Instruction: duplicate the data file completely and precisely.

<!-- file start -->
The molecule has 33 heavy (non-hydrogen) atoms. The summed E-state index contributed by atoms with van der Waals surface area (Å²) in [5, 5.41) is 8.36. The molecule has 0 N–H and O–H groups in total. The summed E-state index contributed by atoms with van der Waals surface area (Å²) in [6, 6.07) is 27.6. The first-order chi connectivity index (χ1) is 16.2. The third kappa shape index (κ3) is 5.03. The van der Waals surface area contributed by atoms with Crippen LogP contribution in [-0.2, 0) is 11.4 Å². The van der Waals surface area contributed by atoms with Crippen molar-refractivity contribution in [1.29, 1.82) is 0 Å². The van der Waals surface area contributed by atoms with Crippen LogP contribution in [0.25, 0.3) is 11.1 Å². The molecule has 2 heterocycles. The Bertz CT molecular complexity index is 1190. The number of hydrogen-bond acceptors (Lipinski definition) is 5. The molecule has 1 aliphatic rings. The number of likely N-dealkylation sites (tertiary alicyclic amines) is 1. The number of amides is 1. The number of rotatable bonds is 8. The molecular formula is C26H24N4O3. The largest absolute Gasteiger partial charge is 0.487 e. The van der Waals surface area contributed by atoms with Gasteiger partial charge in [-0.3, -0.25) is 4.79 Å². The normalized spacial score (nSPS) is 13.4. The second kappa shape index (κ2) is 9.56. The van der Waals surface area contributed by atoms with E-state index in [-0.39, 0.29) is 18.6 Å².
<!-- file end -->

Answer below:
The molecule has 33 heavy (non-hydrogen) atoms. The summed E-state index contributed by atoms with van der Waals surface area (Å²) in [5, 5.41) is 8.36. The molecule has 0 N–H and O–H groups in total. The summed E-state index contributed by atoms with van der Waals surface area (Å²) in [6, 6.07) is 27.6. The first-order chi connectivity index (χ1) is 16.2. The third kappa shape index (κ3) is 5.03. The van der Waals surface area contributed by atoms with Crippen LogP contribution in [-0.2, 0) is 11.4 Å². The van der Waals surface area contributed by atoms with Crippen molar-refractivity contribution in [1.29, 1.82) is 0 Å². The van der Waals surface area contributed by atoms with Crippen LogP contribution in [0.25, 0.3) is 11.1 Å². The molecule has 2 heterocycles. The Bertz CT molecular complexity index is 1190. The number of hydrogen-bond acceptors (Lipinski definition) is 5. The molecule has 1 aliphatic rings. The number of likely N-dealkylation sites (tertiary alicyclic amines) is 1. The number of amides is 1. The number of rotatable bonds is 8. The molecular formula is C26H24N4O3. The largest absolute Gasteiger partial charge is 0.487 e. The van der Waals surface area contributed by atoms with Gasteiger partial charge in [-0.3, -0.25) is 4.79 Å². The normalized spacial score (nSPS) is 13.4. The second kappa shape index (κ2) is 9.56. The van der Waals surface area contributed by atoms with E-state index in [-0.39, 0.29) is 18.6 Å².